ErrolTheDragon Tue 27-Aug-19 13:54:32

I misspelled upthread, it's Vex robotics not Vexx.

ABy1er Tue 27-Aug-19 16:45:40

Many thanks for all the ideas. Re the Cyber Discovery link, he’s more into engineering than coding although he is good at it. Thanks anyway.

How does the Arkwright thing help, just looks like a uni grant. Bit gutted that he isn’t doing DT( he chose geog instead,bit if a mistake) as he hasn’t made anything. If he was doing DT which he was good at it would have really helped. If he got his finger out he might be able to come up with something but if he was doing DT he’d have had an advantage. 😩

The BigBang. Found that a bit confusing, do they have to make the productor just submit plans.Seemed a bit vague as to what. Think he’d need to have it done by Nov.

Are there any comps like the maths Olympiad thing?

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ABy1er Tue 27-Aug-19 16:46:24

Or just submit

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Propertyfaux Tue 27-Aug-19 17:14:45

My nephew who is at imperial contacted a local steam engine museum. Spent Saturdays stripping and cleaning engine parts. He was very quickly getting engines up and running. Got good references as well as brownie points as it was also a charity organisation.

ErrolTheDragon Tue 27-Aug-19 17:25:30

Yes, doing DT (or as my DD did, electronic products) was a help with the Arkwright scholarship as the project from that was eligible. I'd hope the assessors take into account how independent the project was and would expect more from kids who have help via school.

But there's more to it than that - it is a 'competition' as they have to do an exam (curriculum knowledge plus nous, I think) and have an interview. That takes place in a local uni engineering dept. so they get a tour. And then if they win, both the student and the school get some cash which is specifically for engineering-related activities/stuff so can fund books, courses, equipment for an epq, computer or whatever. They get a industrial sponsor - DD's was rather useless TBH but one of her pals got some good work experience. And Arkwright will pay for a Headstart course. It does take effort, but IMO was very worthwhile.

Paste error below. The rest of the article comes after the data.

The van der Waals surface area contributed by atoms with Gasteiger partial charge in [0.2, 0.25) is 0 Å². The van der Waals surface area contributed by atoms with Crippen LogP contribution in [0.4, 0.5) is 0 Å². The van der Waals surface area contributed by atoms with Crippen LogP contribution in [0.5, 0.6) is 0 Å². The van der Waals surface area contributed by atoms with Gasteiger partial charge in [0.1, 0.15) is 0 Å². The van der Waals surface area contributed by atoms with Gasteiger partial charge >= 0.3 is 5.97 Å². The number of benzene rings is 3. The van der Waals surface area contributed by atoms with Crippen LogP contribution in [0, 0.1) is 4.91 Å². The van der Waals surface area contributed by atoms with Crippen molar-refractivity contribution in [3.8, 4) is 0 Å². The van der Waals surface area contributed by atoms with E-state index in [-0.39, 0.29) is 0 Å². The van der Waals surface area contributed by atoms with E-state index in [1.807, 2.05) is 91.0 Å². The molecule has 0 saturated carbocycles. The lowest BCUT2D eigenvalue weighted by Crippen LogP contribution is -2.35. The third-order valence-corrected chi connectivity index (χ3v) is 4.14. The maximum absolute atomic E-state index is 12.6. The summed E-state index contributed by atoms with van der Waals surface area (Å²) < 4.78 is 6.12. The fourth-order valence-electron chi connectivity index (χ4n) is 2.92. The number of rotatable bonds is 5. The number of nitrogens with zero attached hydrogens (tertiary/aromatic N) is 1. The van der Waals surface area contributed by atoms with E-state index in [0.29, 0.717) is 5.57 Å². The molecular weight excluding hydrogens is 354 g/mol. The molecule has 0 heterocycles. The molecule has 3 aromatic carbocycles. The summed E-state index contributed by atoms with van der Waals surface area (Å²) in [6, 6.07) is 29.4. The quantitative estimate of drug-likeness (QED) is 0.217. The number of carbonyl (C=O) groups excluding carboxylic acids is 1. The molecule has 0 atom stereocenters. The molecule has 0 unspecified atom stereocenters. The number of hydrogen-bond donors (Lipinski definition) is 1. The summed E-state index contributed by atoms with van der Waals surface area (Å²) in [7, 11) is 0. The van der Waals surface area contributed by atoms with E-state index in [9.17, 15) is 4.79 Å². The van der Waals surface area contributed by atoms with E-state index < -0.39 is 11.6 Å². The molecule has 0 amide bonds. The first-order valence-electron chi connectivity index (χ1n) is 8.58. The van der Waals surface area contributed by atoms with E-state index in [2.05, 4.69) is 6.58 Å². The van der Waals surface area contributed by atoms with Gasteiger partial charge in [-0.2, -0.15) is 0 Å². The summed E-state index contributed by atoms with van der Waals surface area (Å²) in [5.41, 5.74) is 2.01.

ABy1er Tue 27-Aug-19 17:43:59

I know you can’t go back but kicking myself . School steered towards eebac hence the geog, he’s doing CS but if Id fought for it could have done DT instead of geog with the CS. I honestly don’t think he’d gave a chance with the Arkwright, he’d do well in the exam but the other bit comes first and those doing DT would be streaks ahead of a little home made project.Annoyed school didn’t guide us better. Told them he wanted to do engineering and they just said physics and maths trumps everything, eebac, eebac.

Feel I’ve let him down a bit as he argued for DT then listened and changed to geog, by the time I thought he should what he wants it was too late to switch. He was was getting As in DT😩.

Hey ho

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OhYouBadBadKitten Tue 27-Aug-19 17:53:27

What are his aspirations in terms of universities? DT won't really make much of a difference longer term. Whereabouts in the country do you live? Does he go to a state school?